06/15/2015 05:17 EDT | Updated 06/15/2016 05:59 EDT

'Sensitive' searches yield embarrassing targeted ads

Have you done searches about potentially embarrassing topics like pregnancy, divorce or liposuction? Then embarrassing targeted ads could pop up on your screen as you're browsing the news.

That's one of the findings of a new study on targeted ads conducted by the Office of the Privacy Commissioner of Canada — and it shouldn't be happening, the report says.

Popular websites for things such as news, job searches or shopping may show you ads based on other websites you've visited that may indicate your interests — a practice called online behavioural advertising. For example, if you've been looking for a new digital camera, ads for a digital cameras might show up as you're reading, kijiji, or the Vancouver Sun.

Advertising firms say that benefits consumers, as it improves the chance they'll see ads they're actually interested in.

Canada's privacy commissioner issued guidelines in 2011 specifying how advertising firms can serve up targeted ads in a way that complies with Canadian privacy laws.

'Shortcomings' on sensitive topics

A follow-up study reviewed how targeted ads were being served to Canadians on 46 of the Top 500 websites in Canada over a four-month period starting last fall. It found some "shortcomings" in targeted advertising practices.

For example, while guidelines state that Canadians should have to opt-in to targeted ads on "sensitive" topics, the study found a few cases where targeted ads were served on an opt-out basis on in response to searches for pregnancy test, bankruptcy, divorce lawyer and liposuction.

"What was concerning to us was that there were any at all," says Patricia Kossein, senior general counsel and director general for the OPC.

She added that the office is writing to the ad agencies involved (Criteo, Google and AdRoll) to bring the report to their attention, and will continue the conversation with them.

The study also found that in general, it wasn't that easy for consumers to opt out of behavioural advertising.

Difficult to opt out

"Opt-out mechanisms were inconsistent, difficult to find, and difficult to exercise," Kossein said.

"These opt-out options have to be very clear, easy to understand, timely and individuals should … not have to look at length or click on numerous clicks before being able to meaningfully exercise that option."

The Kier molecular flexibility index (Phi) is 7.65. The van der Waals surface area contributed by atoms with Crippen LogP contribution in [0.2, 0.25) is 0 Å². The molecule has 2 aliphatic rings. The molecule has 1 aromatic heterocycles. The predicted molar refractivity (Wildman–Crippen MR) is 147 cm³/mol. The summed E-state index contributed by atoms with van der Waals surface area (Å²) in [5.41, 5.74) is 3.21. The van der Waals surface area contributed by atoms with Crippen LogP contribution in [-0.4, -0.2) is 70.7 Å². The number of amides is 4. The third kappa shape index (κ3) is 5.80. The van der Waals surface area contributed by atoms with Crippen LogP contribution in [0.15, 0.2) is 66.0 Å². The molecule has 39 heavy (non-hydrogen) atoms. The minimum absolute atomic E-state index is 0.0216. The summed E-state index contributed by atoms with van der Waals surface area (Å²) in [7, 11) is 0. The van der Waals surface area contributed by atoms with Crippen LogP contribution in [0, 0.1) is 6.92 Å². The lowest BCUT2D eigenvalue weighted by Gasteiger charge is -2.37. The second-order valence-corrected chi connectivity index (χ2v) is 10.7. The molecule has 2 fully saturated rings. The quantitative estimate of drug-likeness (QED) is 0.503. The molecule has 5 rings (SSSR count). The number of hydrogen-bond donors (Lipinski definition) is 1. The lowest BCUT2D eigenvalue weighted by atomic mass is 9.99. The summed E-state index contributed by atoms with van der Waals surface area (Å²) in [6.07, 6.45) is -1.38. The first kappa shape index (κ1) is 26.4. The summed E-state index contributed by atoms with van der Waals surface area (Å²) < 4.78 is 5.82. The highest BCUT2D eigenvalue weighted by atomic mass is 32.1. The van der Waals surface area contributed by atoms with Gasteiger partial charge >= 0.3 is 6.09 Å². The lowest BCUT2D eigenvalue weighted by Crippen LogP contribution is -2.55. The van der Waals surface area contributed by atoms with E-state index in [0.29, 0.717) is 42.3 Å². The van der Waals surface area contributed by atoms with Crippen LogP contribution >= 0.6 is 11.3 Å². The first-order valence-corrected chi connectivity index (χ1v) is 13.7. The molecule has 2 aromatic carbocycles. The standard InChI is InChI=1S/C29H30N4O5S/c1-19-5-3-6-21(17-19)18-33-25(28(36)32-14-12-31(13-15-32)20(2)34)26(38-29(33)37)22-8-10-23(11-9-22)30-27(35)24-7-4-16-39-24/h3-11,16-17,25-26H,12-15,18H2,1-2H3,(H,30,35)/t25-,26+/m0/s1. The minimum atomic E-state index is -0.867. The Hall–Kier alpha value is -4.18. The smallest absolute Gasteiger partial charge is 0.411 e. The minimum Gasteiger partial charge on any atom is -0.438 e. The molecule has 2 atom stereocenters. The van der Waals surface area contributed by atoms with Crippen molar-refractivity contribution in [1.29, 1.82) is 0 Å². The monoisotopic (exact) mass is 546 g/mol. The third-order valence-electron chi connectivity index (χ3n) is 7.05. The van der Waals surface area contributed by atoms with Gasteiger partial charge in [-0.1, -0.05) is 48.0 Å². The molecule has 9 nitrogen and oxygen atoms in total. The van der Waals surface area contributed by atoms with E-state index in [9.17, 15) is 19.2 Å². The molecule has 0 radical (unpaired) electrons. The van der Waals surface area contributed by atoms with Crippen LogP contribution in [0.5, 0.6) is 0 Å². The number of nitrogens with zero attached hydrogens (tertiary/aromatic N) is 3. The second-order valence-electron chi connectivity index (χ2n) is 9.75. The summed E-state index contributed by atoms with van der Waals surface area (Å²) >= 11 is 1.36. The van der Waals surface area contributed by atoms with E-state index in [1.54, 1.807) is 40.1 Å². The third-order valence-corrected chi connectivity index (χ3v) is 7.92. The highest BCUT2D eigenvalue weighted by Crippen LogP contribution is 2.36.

In Canada, the Digital Advertising Alliance of Canada uses the "AdChoices" icon, featuring a small "i" inside a triangle, to indicate that an ad is a targeted ad and to give consumers more information and the opportunity to opt out.

The report found that as of September 2014, 57 Canadian advertising firms had started registering for the program.

"Nevertheless, it appears that many ads may be appearing on websites frequently used by Canadians without the AdChoices icon, or any other form of notification and opt-out," the report said.

In addition to reminding advertisers of Canadian guidelines, the report recommends that websites do business with ad agencies that comply with guidelines.

Tips for consumers

The report also suggests a few ways consumers can take control of the ads they see:

- Learn to control the privacy features in your browser. Some have options to block and clear the files called "cookies" used for tracking and targeted advertising. Sometimes these are labelled as a "private" or "incognito" browsing mode.

- Install browser plug-ins or add-ons to provide additional control over the advertising you see. You may have to install a browser plug-in to make sure your "opt-out" preference is still "remembered" after you clear the cookies from your browser.

- Take advantage of opt-out procedures that are available, even if they are difficult to use.